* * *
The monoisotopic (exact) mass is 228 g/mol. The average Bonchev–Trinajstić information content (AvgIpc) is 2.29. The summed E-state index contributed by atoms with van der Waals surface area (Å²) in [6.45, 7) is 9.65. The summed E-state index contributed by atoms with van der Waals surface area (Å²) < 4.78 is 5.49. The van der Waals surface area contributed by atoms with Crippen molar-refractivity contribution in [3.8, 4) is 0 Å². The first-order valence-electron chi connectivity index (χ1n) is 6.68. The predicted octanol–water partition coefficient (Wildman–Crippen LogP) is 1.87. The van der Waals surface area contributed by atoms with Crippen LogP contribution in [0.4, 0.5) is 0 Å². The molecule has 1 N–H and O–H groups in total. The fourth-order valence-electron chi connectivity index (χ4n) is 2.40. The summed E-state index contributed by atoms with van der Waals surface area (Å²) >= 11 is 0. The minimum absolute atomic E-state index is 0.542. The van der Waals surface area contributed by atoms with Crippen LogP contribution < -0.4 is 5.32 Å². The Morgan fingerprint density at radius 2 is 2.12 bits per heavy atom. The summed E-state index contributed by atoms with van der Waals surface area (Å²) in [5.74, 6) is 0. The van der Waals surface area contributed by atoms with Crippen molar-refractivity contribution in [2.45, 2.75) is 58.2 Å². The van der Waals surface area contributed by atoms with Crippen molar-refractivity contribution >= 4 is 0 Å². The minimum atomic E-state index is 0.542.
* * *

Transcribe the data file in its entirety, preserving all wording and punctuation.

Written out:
The monoisotopic (exact) mass is 228 g/mol. The average Bonchev–Trinajstić information content (AvgIpc) is 2.29. The summed E-state index contributed by atoms with van der Waals surface area (Å²) in [6.45, 7) is 9.65. The summed E-state index contributed by atoms with van der Waals surface area (Å²) < 4.78 is 5.49. The van der Waals surface area contributed by atoms with Crippen molar-refractivity contribution in [3.8, 4) is 0 Å². The first-order valence-electron chi connectivity index (χ1n) is 6.68. The predicted octanol–water partition coefficient (Wildman–Crippen LogP) is 1.87. The van der Waals surface area contributed by atoms with Crippen LogP contribution in [0.4, 0.5) is 0 Å². The molecule has 1 N–H and O–H groups in total. The fourth-order valence-electron chi connectivity index (χ4n) is 2.40. The summed E-state index contributed by atoms with van der Waals surface area (Å²) >= 11 is 0. The minimum absolute atomic E-state index is 0.542. The van der Waals surface area contributed by atoms with Crippen LogP contribution < -0.4 is 5.32 Å². The Morgan fingerprint density at radius 2 is 2.12 bits per heavy atom. The summed E-state index contributed by atoms with van der Waals surface area (Å²) in [5.74, 6) is 0. The van der Waals surface area contributed by atoms with Crippen molar-refractivity contribution in [2.45, 2.75) is 58.2 Å². The van der Waals surface area contributed by atoms with Crippen molar-refractivity contribution >= 4 is 0 Å². The minimum atomic E-state index is 0.542.